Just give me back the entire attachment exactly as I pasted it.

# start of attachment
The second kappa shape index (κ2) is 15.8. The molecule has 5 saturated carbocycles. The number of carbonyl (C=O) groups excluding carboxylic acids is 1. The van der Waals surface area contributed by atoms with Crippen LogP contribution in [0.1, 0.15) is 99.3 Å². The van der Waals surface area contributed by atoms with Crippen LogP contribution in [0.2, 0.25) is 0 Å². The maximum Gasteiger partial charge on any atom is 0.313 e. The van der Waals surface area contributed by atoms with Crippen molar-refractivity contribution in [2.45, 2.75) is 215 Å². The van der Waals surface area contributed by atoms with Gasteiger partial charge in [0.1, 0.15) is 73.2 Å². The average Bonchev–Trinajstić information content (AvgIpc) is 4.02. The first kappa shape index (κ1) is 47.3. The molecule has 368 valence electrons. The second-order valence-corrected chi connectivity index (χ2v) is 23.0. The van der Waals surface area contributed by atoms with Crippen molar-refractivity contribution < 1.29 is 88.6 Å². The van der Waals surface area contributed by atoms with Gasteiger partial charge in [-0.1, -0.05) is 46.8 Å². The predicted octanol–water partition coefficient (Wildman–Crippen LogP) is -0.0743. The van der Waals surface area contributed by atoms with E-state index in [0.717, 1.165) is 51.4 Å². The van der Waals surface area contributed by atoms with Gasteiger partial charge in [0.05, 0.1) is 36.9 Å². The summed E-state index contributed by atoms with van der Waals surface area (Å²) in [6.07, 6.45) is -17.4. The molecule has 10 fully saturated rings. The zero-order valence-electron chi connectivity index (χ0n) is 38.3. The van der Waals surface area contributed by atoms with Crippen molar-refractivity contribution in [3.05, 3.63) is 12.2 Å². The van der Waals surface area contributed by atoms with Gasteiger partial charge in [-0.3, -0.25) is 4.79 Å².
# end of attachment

The second kappa shape index (κ2) is 15.8. The molecule has 5 saturated carbocycles. The number of carbonyl (C=O) groups excluding carboxylic acids is 1. The van der Waals surface area contributed by atoms with Crippen LogP contribution in [0.1, 0.15) is 99.3 Å². The van der Waals surface area contributed by atoms with Crippen LogP contribution in [0.2, 0.25) is 0 Å². The maximum Gasteiger partial charge on any atom is 0.313 e. The van der Waals surface area contributed by atoms with Crippen molar-refractivity contribution in [2.45, 2.75) is 215 Å². The van der Waals surface area contributed by atoms with Gasteiger partial charge in [0.1, 0.15) is 73.2 Å². The average Bonchev–Trinajstić information content (AvgIpc) is 4.02. The first kappa shape index (κ1) is 47.3. The molecule has 368 valence electrons. The second-order valence-corrected chi connectivity index (χ2v) is 23.0. The van der Waals surface area contributed by atoms with Crippen molar-refractivity contribution < 1.29 is 88.6 Å². The van der Waals surface area contributed by atoms with Gasteiger partial charge in [-0.1, -0.05) is 46.8 Å². The predicted octanol–water partition coefficient (Wildman–Crippen LogP) is -0.0743. The van der Waals surface area contributed by atoms with E-state index in [0.717, 1.165) is 51.4 Å². The van der Waals surface area contributed by atoms with Gasteiger partial charge in [0.05, 0.1) is 36.9 Å². The summed E-state index contributed by atoms with van der Waals surface area (Å²) in [6.07, 6.45) is -17.4. The molecule has 10 fully saturated rings. The zero-order valence-electron chi connectivity index (χ0n) is 38.3. The van der Waals surface area contributed by atoms with Crippen molar-refractivity contribution in [3.05, 3.63) is 12.2 Å². The van der Waals surface area contributed by atoms with Gasteiger partial charge in [-0.3, -0.25) is 4.79 Å².